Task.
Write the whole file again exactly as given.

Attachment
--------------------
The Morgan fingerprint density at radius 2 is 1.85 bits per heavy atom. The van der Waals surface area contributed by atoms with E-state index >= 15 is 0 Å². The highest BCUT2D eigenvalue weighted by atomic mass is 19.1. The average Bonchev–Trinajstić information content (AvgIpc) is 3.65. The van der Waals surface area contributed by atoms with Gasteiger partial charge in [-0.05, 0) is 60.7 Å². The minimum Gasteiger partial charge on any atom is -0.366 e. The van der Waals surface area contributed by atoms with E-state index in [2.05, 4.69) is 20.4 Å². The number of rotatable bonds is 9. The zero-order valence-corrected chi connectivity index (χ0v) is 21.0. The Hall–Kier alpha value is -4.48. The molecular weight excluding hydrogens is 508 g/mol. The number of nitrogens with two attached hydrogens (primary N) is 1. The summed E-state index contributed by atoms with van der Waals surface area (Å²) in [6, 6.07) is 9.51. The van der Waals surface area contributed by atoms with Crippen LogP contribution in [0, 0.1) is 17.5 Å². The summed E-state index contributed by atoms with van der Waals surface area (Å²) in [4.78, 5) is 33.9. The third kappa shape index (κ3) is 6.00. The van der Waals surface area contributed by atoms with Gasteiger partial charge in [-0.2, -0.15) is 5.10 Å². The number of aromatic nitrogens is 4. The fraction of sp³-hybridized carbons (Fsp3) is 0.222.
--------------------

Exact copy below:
The Morgan fingerprint density at radius 2 is 1.85 bits per heavy atom. The van der Waals surface area contributed by atoms with E-state index >= 15 is 0 Å². The highest BCUT2D eigenvalue weighted by atomic mass is 19.1. The average Bonchev–Trinajstić information content (AvgIpc) is 3.65. The van der Waals surface area contributed by atoms with Gasteiger partial charge in [-0.05, 0) is 60.7 Å². The minimum Gasteiger partial charge on any atom is -0.366 e. The van der Waals surface area contributed by atoms with E-state index in [2.05, 4.69) is 20.4 Å². The number of rotatable bonds is 9. The zero-order valence-corrected chi connectivity index (χ0v) is 21.0. The Hall–Kier alpha value is -4.48. The molecular weight excluding hydrogens is 508 g/mol. The number of nitrogens with two attached hydrogens (primary N) is 1. The summed E-state index contributed by atoms with van der Waals surface area (Å²) in [6, 6.07) is 9.51. The van der Waals surface area contributed by atoms with Crippen LogP contribution in [0, 0.1) is 17.5 Å². The summed E-state index contributed by atoms with van der Waals surface area (Å²) in [4.78, 5) is 33.9. The third kappa shape index (κ3) is 6.00. The van der Waals surface area contributed by atoms with Gasteiger partial charge in [-0.2, -0.15) is 5.10 Å². The number of aromatic nitrogens is 4. The fraction of sp³-hybridized carbons (Fsp3) is 0.222.